Reviewed on Nintendo Switch
Developed By: Bloober Team
Published By: Aspyr
Available Now on Nintendo Switch, PC, PS4, and Xbox One
Oberserver has just released on the Nintendo Switch and it’s a new detective thriller game with a cyberpunk setting. Specifically taking place in Krakow, Poland in the year 2084 and once you begin the game you will notice the aesthetics to be very similar to films such as Blade Runner and Ghost in the Shell. I really didn’t know much about the game before I started it so I was very excited to see what this game would offer in this world as I am personally a fan of the cyberpunk settings. You control a detective named Daniel Lazarski who is also called an Observer. They are people who are able to “jack” into people’s minds dead or alive so that they are able to find any information regarding the case they’re working on. After receiving a message from your son, your case begins with visiting an apartment complex only to discover a murder has occurred while looking for your son. The case from here begins to spin out into something larger for Daniel as he is now trying to figure out who the killer is, where the killer is, and most of all, find his son and hope that he is alive and safe. One of the interesting things that happens when you connect into another person’s mind, you go through a bit of their life and this lets you get to know the person much better but as you’re going through their life events. The screen will begin to get very jumpy as scenes will cut, flash lots of lights, look hazy, and make you feel a bit lost at times in a sense of what your surroundings are.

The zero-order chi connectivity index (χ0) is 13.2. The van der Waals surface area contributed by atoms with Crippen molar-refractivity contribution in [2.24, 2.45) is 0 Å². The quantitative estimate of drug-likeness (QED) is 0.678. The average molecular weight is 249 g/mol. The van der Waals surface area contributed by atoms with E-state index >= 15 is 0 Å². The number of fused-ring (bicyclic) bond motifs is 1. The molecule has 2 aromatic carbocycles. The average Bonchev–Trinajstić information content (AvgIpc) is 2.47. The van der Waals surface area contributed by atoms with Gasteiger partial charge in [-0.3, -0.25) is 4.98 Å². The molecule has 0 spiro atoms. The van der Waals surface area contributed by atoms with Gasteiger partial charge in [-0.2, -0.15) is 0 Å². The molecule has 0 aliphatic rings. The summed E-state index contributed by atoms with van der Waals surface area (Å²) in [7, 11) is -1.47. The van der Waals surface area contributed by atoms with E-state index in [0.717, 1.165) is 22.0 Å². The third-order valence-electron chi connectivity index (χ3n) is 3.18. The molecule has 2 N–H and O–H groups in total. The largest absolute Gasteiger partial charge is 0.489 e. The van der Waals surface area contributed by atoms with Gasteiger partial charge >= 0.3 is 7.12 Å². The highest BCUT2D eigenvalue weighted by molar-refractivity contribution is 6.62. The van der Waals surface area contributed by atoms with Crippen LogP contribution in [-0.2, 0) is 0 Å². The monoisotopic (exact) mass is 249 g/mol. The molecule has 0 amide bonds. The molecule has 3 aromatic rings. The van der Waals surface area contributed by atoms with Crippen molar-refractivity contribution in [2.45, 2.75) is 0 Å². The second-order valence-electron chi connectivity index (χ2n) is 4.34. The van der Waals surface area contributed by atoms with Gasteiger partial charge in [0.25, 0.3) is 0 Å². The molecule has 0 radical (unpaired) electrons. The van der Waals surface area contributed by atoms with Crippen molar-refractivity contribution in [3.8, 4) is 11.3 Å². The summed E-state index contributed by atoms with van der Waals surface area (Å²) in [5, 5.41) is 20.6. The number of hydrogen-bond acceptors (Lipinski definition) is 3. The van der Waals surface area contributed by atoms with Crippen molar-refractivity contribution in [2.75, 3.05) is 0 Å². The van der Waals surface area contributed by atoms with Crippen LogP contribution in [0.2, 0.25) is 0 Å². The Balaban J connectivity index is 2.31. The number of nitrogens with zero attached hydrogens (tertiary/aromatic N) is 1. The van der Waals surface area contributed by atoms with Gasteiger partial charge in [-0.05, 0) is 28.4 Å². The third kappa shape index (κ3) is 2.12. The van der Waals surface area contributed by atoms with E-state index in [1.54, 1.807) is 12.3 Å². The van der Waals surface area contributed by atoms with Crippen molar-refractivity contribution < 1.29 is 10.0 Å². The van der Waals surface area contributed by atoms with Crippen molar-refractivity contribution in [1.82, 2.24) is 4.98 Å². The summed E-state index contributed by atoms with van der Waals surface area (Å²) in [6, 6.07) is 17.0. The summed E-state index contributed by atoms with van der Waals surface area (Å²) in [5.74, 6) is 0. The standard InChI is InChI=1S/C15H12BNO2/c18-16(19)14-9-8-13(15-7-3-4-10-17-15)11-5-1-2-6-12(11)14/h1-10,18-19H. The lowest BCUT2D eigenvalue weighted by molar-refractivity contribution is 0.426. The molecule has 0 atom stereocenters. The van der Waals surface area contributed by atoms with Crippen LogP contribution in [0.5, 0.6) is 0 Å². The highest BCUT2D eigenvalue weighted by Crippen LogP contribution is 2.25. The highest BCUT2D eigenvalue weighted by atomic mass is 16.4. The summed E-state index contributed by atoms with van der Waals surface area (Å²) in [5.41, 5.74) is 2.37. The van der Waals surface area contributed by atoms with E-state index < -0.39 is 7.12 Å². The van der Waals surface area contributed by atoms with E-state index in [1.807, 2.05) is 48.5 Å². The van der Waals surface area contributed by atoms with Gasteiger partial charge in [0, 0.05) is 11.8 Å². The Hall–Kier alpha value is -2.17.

Controlling Daniel is simple as you are just able to walk, run, crouch, and interact with objects like doors and the such. You’ll also be able to scan electronic devices as well as organic material from body parts to people’s blood. These are needed to be done to progress as you put together the clues to figure out what has happened in certain scenarios. There are also times when you need to solve puzzles and finding the “keys” to complete the puzzles are never too easy but won’t drive you insane to find the answers. I did find that using the analog stick while holding down the right trigger to do things such as pull a lever or open a door to be a bit much since the same stick moves the camera and would cause me to shift the camera further away than I want. I think this may be due to the design initially being revolved around a keyboard and mouse configuration so I would have rather liked to have these types of interactions to be completed with just pressing a button. The use of the rumble feature was nice when I noticed it as it would help you in certain spots to avoid being detected by certain enemies which there are not a lot of here. Very few things will cause you death to restart the game at your last check point due to the lack of real enemies.
The main hook I found to be in this game is its narrative with the wonderful voice cast that really draws you in, even if you at times may feel lost with the story. If you’re also someone that has never been fond of the first-person horror indie genre, there isn’t much here for you to change your mind outside of the narrative. For as much as I enjoyed the story and certain mechanics of the game, controls just felt clunky at times when interacting with objects. The pacing for the story is well kept as you never stay too long in any spot of the game. Fans of cyberpunk will be pleased initially starting the game but when diving into minds, that may cause players not wanting to continue the game as that focuses more on the psychological thrilling factor over indulging in a cyber-punk world.